“One of illegitimate birth shall not enter the assembly of the LORD; even to the tenth generation none of his descendants shall enter the assembly of the LORD” (Deuteronomy 23:2).
It certainly was not the fault of the illegitimate offspring that he was so born. “The son shall not bear the guilt of the father, nor the father bear the guilt of the son” (Ezekiel 18:20).
Why then this command? Let me suggest that the command was designed to put a stigma on illegitimacy, and thereby send a message to society that such is not God’s ideal for bringing children into the world.
What about today? I do realize that we are not under the specifics of the Old Covenant. However, there are valuable principles to be learned (Romans 15:4; 1 Corinthians 10:11; Jude 5). I am greatly concerned that today all stigma has been removed. Individuals and churches throw baby showers, even without repentance and confession of sin, welcoming the illegitimate into the world. Moreover, these showers sometimes go beyond helping with some basic necessities, and celebrate in the coming child. Families celebrate parenthood, and grandparenthood which comes this way. There is no longer any apparent shame over such.
This acceptance applies as well to those in other sins. One can live openly in sin, and still enjoy family gatherings, thanksgiving meals and the like without repentance and confession. In one case, I recall a group of church members eating a thanksgiving meal together. One lady invited her drug-addicted son, who had been supposedly withdrawn from by the church, to be a part of the meal and games which followed.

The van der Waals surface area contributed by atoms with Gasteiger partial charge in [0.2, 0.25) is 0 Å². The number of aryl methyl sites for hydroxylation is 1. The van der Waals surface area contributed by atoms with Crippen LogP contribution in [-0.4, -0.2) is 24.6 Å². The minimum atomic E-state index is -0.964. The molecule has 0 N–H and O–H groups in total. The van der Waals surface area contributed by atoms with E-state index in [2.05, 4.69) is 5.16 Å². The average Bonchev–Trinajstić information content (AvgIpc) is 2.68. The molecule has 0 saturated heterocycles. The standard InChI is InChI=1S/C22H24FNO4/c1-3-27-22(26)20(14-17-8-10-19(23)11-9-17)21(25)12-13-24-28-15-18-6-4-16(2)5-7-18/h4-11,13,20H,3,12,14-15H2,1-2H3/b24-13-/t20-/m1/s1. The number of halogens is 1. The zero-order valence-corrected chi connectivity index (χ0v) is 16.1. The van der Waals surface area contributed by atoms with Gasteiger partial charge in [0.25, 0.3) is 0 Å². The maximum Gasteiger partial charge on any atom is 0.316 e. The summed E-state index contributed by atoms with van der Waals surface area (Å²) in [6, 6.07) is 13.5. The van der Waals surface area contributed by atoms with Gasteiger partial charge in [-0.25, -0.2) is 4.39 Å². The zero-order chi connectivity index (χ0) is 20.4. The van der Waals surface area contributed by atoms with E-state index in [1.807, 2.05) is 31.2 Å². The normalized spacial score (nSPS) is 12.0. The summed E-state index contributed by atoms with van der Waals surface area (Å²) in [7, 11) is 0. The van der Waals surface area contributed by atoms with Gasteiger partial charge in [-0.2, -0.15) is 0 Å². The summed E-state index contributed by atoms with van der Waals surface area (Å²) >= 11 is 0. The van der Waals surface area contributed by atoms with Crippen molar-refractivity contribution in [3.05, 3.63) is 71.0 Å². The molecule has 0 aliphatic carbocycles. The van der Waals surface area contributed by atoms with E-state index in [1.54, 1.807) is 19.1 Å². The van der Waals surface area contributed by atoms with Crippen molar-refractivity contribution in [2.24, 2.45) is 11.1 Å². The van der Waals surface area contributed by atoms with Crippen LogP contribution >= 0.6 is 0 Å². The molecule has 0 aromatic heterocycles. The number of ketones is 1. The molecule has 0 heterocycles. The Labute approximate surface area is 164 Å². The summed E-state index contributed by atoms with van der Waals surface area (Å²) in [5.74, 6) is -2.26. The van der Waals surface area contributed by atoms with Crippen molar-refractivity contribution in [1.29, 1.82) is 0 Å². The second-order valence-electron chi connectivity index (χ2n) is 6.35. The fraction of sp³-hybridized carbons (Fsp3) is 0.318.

Paul said this, “I have written to you not to keep company with anyone named a brother, who is sexually immoral, or covetous, or an idolater, or a reviler, or an drunkard, or an extortioner – not even to eat with such a person” (1 Corinthians 5:11). The wording “keep company” (sunanamignumi) means “to mix together with, co-mingle… to mingle one’s self with… to associate with, to have familiar intercourse with” (Perschbaucher). True, not all sins are to be handled in the same manner (see article – Different Type of Sin by B.H.). However, those who are informed but still engage in open, willful, sin and who refuse to repent are to be so treated. Such is to be done: (1) to make the sinner ashamed (2 Thessalonians 3:6); (2) To try to produce repentance and bring salvation (1 Corinthians 5:6); (3) to protect and send a message to others (1 Corinthians 5:6 cf. Deuteronomy 13:11; 17:13; 21:21). (4) to obey the inspired instructions (1 Corinthians 5:4-5; 2 Thessalonians 3:6).
Yes, it is difficult. Yes, it hurts us to do this. However, it also hurts not to do this. Let us not be guilty of legitimizing sin. There are three important questions to ask: (1) Are we willing to do what is right? (2) Are we willing to do what is right, right now? (3) Are we willing to let God’s word determine what is right?
We should help the one in sin to repent. We can hold the hand and walk down the aisle supportive of the one who is ready to confess sin. We can tell the one who has sin that the consequences of sin may be difficult, but we will stand by them and help them. We can do all of these things and more, but let us not legitimize sinful behavior by passively over looking such, doing this will not help.
Once repentance has occurred, we are told – “you ought… to forgive and comfort… lest perhaps a one be swallowed up with too much sorrow… I urge you reaffirm your love to him” (2 Corinthians 2:6-8). Let us remember that all have sinned.